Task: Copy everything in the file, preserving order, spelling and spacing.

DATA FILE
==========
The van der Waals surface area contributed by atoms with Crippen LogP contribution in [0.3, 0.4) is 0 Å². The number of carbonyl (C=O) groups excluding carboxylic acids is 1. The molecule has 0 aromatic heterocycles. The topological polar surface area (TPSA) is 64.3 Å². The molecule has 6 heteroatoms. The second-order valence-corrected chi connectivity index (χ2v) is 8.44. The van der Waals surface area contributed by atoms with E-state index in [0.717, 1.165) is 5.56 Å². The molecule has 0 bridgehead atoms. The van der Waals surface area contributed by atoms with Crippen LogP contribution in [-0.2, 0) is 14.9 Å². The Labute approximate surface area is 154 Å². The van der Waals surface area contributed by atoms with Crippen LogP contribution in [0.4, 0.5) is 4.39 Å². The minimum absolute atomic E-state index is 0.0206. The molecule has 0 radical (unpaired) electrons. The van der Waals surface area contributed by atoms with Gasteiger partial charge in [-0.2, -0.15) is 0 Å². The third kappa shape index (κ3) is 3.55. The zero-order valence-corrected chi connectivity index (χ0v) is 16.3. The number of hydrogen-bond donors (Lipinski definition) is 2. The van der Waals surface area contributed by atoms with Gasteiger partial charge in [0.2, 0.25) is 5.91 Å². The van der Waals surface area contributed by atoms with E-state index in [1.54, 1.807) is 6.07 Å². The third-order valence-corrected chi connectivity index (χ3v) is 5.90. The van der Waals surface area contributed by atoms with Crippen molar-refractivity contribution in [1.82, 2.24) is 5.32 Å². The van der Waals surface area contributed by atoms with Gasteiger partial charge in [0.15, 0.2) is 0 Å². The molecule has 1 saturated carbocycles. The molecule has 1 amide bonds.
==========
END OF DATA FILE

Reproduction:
The van der Waals surface area contributed by atoms with Crippen LogP contribution in [0.3, 0.4) is 0 Å². The number of carbonyl (C=O) groups excluding carboxylic acids is 1. The molecule has 0 aromatic heterocycles. The topological polar surface area (TPSA) is 64.3 Å². The molecule has 6 heteroatoms. The second-order valence-corrected chi connectivity index (χ2v) is 8.44. The van der Waals surface area contributed by atoms with E-state index in [0.717, 1.165) is 5.56 Å². The molecule has 0 bridgehead atoms. The van der Waals surface area contributed by atoms with Crippen LogP contribution in [-0.2, 0) is 14.9 Å². The Labute approximate surface area is 154 Å². The van der Waals surface area contributed by atoms with Crippen LogP contribution in [0.4, 0.5) is 4.39 Å². The minimum absolute atomic E-state index is 0.0206. The molecule has 0 radical (unpaired) electrons. The van der Waals surface area contributed by atoms with Gasteiger partial charge in [-0.2, -0.15) is 0 Å². The third kappa shape index (κ3) is 3.55. The zero-order valence-corrected chi connectivity index (χ0v) is 16.3. The number of hydrogen-bond donors (Lipinski definition) is 2. The van der Waals surface area contributed by atoms with Gasteiger partial charge in [0.2, 0.25) is 5.91 Å². The van der Waals surface area contributed by atoms with E-state index in [1.54, 1.807) is 6.07 Å². The third-order valence-corrected chi connectivity index (χ3v) is 5.90. The van der Waals surface area contributed by atoms with Crippen molar-refractivity contribution in [1.82, 2.24) is 5.32 Å². The van der Waals surface area contributed by atoms with Gasteiger partial charge in [0.15, 0.2) is 0 Å². The molecule has 1 saturated carbocycles. The molecule has 1 amide bonds.